Can I jump to a case inside a switch using goto?

Discussion in 'C Programming' started by rivkaumiller, Apr 3, 2014.

  1. gcc supports nested functions as an extension, which strike me as a
    cleaner way to do the same thing. The only difference would be that a
    goto can't (as far as I know) jump from one function to another, even if
    one is nested in the other, but I don't think that's a disadvantage.
     
    Keith Thompson, Apr 3, 2014
    #21
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  2. It can make debugging easier. You can print the value of the state
    variable on each iteration of the loop, either by setting a single
    breakpoint or by adding a single printf() call. If you want to trace
    every state transition in an FSM implemented with gotos, you have to add
    code to every state.
     
    Keith Thompson, Apr 3, 2014
    #22
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  3. Though C has permitted mixed declarations and statements since C99, it
    still doesn't permit labels on declarations. This:

    label: int i = 0;

    is a syntax error. (I just ran into this the other day.)

    You can just add a null statement:

    label:; int i = 0;
     
    Keith Thompson, Apr 3, 2014
    #23
  4. (snip on Algol-68 feature)
    Pascal and PL/I allow GOTO out of internal functions, but not in.
    In PL/I, you can do it with label variables.

    C has longjmp() if you really want to do it.

    -- glen
     
    glen herrmannsfeldt, Apr 3, 2014
    #24
  5. rivkaumiller

    James Kuyper Guest

    That's what I actually meant, though I didn't say it quite right.
     
    James Kuyper, Apr 3, 2014
    #25
  6. But that's just a funtion table, which is
    even more common in these types of languages...
     
    Lowell Gilbert, Apr 3, 2014
    #26
  7. rivkaumiller

    rivkaumiller Guest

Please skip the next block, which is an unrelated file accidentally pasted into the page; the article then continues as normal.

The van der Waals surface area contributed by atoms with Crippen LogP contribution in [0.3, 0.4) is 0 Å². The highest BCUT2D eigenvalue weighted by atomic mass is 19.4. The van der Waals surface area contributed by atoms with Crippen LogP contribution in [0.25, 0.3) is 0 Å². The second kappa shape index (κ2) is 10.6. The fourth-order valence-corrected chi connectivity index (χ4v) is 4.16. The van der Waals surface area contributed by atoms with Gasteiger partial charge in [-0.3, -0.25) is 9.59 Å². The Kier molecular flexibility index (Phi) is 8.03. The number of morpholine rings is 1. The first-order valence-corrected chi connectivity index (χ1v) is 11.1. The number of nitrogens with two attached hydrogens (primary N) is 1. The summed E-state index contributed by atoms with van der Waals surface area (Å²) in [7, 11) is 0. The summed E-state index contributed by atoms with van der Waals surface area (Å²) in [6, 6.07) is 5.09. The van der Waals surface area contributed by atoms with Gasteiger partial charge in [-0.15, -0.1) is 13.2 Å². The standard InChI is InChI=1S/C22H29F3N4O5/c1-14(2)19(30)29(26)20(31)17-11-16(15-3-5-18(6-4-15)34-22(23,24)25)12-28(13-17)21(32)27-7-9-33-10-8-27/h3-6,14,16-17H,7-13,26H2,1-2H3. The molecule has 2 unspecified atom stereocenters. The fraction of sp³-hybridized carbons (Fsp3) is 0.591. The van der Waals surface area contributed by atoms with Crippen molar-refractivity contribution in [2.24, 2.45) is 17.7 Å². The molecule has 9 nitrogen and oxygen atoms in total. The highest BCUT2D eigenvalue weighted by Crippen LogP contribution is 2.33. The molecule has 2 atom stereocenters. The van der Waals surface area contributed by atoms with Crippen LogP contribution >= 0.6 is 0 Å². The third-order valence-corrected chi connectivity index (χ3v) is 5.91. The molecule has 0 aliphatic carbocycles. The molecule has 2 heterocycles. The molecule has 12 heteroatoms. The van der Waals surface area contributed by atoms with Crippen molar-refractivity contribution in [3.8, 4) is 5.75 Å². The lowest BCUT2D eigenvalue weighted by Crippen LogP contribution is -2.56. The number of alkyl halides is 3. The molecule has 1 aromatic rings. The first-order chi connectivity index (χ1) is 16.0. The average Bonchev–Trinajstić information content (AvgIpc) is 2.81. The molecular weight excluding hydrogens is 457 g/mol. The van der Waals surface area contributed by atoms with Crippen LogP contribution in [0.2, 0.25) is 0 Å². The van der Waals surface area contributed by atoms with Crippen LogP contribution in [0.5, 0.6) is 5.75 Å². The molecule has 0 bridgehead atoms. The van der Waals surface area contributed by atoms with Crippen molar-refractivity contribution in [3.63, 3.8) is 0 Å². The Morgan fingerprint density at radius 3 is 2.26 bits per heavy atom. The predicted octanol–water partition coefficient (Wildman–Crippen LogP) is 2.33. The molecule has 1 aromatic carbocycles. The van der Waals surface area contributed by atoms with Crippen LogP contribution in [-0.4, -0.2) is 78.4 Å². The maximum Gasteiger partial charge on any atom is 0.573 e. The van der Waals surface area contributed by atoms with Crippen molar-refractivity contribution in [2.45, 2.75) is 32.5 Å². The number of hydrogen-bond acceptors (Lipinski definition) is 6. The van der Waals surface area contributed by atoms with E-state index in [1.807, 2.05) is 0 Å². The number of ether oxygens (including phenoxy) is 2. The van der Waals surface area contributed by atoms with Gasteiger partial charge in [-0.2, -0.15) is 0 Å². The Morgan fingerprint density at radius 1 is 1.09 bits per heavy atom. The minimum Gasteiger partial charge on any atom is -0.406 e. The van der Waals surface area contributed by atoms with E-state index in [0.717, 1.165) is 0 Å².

There is a phenomenal amount of context in this thread, could you just
    give a 10 sentence summary of the consensus - if one exists?
    Could you or someone else give a real example?
    Again, could you or someone else give a real example?
     
    rivkaumiller, Apr 3, 2014
    #27
  8. rivkaumiller

    rivkaumiller Guest

    There is a phenomenal amount of content in this thread, could you just give a 10 sentence summary of the consensus - if one exists?

    Could you reword and expand claims in your post below by real examples where I indicate a need for clarity?
    Could you or someone else give a real example?
    Again, could you or someone else give a real example?
     
    rivkaumiller, Apr 3, 2014
    #28
  9. rivkaumiller

    JohnF Guest

    Thanks for additional clarification, James (and for not
    pointing out how my i++ was pretty darned useless:).
    That seems to just emphasize the earlier judgement that
    this kind of branch is more than likely a bad thing.
     
    JohnF, Apr 4, 2014
    #29
  10. Yes, it looks like a function table but it's not quite the same as one.
    For one thing, the values don't actually derive from functions, and they
    also become invalid if the table is returned form the function that
    contains the labels.
     
    Ben Bacarisse, Apr 4, 2014
    #30
  11. There's two kinds of "computed" here: the index into a list of labels
    and the label list itself. In Fortran, the list was static --
    effectively a literal array -- and only the index is "computed". That
    kind of computed goto can be done in C:

    switch (J) { case 1: goto L1; case 2: goto L2; ... }

    It's clumsy to write, but the functionality is there (though I'm blessed
    never to have see it used!).

    In BCPL and in Algol 68 (and C with gcc's extensions) you can compute
    with the labels themselves, though there may be very severe
    restrictions on exactly what you can do. Once you can play with the
    value of a label in some way (however limited) you get more
    opportunities for "fun".
     
    Ben Bacarisse, Apr 4, 2014
    #31
  12. rivkaumiller

    Tim Rentsch Guest

    This analysis is right for C90 and C99. In C11, the access
    is i is simply undefined behavior, under 6.3.2.1 p2.
     
    Tim Rentsch, Apr 15, 2014
    #32
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